The vision has attracted a good deal of controversy. But the real problem with Mr. Andreessen’s manifesto may be not that it’s too outlandish, but that it’s too on-the-nose. Because in a very real and consequential sense, this view is already enshrined in our culture. Major tent-poles of public policy support it. You can see it in the work requirements associated with public assistance, which imply that people’s primary value is their labor and that refusal or inability to contribute is fundamentally antisocial. You can see it in the way we valorize the C.E.O.s of “unicorn” companies who have expanded their wealth far beyond what could possibly be justified by their individual contributions. And the way we regard that wealth as a product of good decision-making and righteous hard work, no matter how many billions of dollars of investors’ money they may have vaporized, how many other people contributed to their success or how much government money subsidized it. In the case of ordinary individuals, however, debt is regarded as not just a financial failure but a moral one. (If you are successful and have paid your student loans off, taking them out in the first place was a good decision. If you haven’t and can’t, you were irresponsible and the government should not enable your freeloading.)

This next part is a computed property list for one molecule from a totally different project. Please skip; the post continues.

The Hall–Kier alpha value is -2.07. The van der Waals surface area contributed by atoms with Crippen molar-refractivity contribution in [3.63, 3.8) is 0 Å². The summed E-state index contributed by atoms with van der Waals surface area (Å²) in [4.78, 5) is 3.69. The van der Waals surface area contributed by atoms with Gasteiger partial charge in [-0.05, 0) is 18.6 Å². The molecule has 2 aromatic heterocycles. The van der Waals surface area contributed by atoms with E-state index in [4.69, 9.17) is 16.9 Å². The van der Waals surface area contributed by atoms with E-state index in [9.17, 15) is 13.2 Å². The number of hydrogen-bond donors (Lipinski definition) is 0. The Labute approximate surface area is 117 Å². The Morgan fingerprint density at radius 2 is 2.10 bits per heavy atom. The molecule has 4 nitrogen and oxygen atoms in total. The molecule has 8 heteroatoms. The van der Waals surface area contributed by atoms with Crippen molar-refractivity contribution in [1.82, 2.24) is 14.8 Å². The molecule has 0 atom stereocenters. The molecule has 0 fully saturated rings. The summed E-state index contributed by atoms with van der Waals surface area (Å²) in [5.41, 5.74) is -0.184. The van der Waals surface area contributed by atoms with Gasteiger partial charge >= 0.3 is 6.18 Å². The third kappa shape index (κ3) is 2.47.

Would-be corporate monarchs, having consolidated power even beyond their vast riches, have already persuaded much of the rest of the population to more or less go along with it.

    As a piece of writing, the rambling and often contradictory manifesto has the pathos of the Unabomber manifesto but lacks the ideological coherency. It rails against centralized systems of government (communism in particular, though it’s unclear where Mr. Andreessen may have ever encountered communism in his decades of living and working in Silicon Valley) while advocating that technologists do the central planning and govern the future of humanity. Its very first line is “We are being lied to,” followed by a litany of grievances, but further on it expresses disdain for “victim mentality.”